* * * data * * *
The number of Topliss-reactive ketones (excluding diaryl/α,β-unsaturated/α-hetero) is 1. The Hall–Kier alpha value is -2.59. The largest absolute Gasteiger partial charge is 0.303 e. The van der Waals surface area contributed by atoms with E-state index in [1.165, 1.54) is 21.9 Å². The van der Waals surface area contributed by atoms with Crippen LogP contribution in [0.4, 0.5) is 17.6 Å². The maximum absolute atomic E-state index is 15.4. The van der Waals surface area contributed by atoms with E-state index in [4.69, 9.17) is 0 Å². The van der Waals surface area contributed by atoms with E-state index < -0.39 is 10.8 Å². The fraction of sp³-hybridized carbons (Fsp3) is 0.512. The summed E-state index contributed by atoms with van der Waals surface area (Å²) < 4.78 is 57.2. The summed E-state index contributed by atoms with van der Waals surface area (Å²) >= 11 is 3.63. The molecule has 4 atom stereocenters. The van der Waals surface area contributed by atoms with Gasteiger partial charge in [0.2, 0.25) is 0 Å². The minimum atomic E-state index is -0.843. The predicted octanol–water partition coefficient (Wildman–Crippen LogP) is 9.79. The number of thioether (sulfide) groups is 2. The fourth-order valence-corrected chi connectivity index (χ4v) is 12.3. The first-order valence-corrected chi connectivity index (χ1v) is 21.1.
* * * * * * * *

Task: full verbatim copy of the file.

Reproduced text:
The number of Topliss-reactive ketones (excluding diaryl/α,β-unsaturated/α-hetero) is 1. The Hall–Kier alpha value is -2.59. The largest absolute Gasteiger partial charge is 0.303 e. The van der Waals surface area contributed by atoms with E-state index in [1.165, 1.54) is 21.9 Å². The van der Waals surface area contributed by atoms with Crippen LogP contribution in [0.4, 0.5) is 17.6 Å². The maximum absolute atomic E-state index is 15.4. The van der Waals surface area contributed by atoms with E-state index in [4.69, 9.17) is 0 Å². The van der Waals surface area contributed by atoms with E-state index < -0.39 is 10.8 Å². The fraction of sp³-hybridized carbons (Fsp3) is 0.512. The summed E-state index contributed by atoms with van der Waals surface area (Å²) < 4.78 is 57.2. The summed E-state index contributed by atoms with van der Waals surface area (Å²) >= 11 is 3.63. The molecule has 4 atom stereocenters. The van der Waals surface area contributed by atoms with Gasteiger partial charge in [0.2, 0.25) is 0 Å². The minimum atomic E-state index is -0.843. The predicted octanol–water partition coefficient (Wildman–Crippen LogP) is 9.79. The number of thioether (sulfide) groups is 2. The fourth-order valence-corrected chi connectivity index (χ4v) is 12.3. The first-order valence-corrected chi connectivity index (χ1v) is 21.1.